The Economic Time Machine

Housing bust damage to last through 2019

The housing market’s rebound continues to gain momentum. And the boom days remain far out of reach.

South Florida’s Case-Shiller real estate index increased for the 14th straight month in January, extending the streak to include the years of 2011, 2012 and 2013. The yearly increase of 10.8 percent is the highest since August 2006, when values shot up 12.7 percent from 12 months earlier.

This chart looks at the Case-Shiller index for the last 20 years. One thing jumps out: that dreaded double-dip in the housing bust really did materialize during the summer of 2010. If the improving trend had continued then, we’d now be in the fourth year of recovery. But values soon went looking for a new bottom.

Monday’s report from the closely watched (and once-feared) Case-Shiller index showed South Florida joined the country’s 19 other major real estate markets to show gains in January. In prior months, scattered markets hadn’t shown recovery.

And while the latest numbers continue to look good for homeowners — and perhaps motivating for would-buyers sitting on the fence — the long view continues to show a stunning collapse in what was once among the hottest real estate markets in the world.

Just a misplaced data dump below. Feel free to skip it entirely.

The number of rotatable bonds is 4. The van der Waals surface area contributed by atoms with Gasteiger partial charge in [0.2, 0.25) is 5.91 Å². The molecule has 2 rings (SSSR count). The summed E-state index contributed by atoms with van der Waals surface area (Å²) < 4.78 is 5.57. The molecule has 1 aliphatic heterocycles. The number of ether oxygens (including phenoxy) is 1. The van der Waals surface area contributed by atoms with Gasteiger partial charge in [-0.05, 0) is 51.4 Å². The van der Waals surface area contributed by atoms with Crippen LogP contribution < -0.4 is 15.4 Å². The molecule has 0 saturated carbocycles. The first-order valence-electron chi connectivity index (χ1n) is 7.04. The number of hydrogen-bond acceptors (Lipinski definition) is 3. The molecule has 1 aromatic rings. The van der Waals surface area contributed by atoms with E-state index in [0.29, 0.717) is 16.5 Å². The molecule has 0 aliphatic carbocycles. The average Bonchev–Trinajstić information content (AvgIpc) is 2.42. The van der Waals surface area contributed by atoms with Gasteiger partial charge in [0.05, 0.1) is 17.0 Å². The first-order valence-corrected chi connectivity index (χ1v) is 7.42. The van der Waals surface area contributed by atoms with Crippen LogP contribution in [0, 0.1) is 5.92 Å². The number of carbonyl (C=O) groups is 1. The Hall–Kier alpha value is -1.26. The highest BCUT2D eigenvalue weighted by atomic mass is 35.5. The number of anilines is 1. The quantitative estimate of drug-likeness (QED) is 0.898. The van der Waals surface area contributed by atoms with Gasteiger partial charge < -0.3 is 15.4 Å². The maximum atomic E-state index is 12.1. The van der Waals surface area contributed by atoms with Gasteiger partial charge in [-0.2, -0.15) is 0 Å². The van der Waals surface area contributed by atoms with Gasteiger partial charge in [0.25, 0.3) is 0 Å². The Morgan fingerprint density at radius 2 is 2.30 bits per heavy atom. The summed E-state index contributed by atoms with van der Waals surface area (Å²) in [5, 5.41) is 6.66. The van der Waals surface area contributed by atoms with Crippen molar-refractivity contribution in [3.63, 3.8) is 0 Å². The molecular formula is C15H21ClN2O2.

According to Case-Shiller, South Flroida real estate values are down 45 percent from a peak set in May 2006. If values continue to grow at the current pace of about .8 percent month, it will take six more years to erase the losses caused by the housing crash, according to our projections. By our math, the Case-Shiller index is on track to hit a new record in April 2019.

The Miami Herald’s Economic Time Machine blog seeks to put South Florida’s recovery into historical perspective. We try to take the long view on economic stats. For analysis of the latest economic news, visit and look for our weekly chart on Page 3 of Business Monday.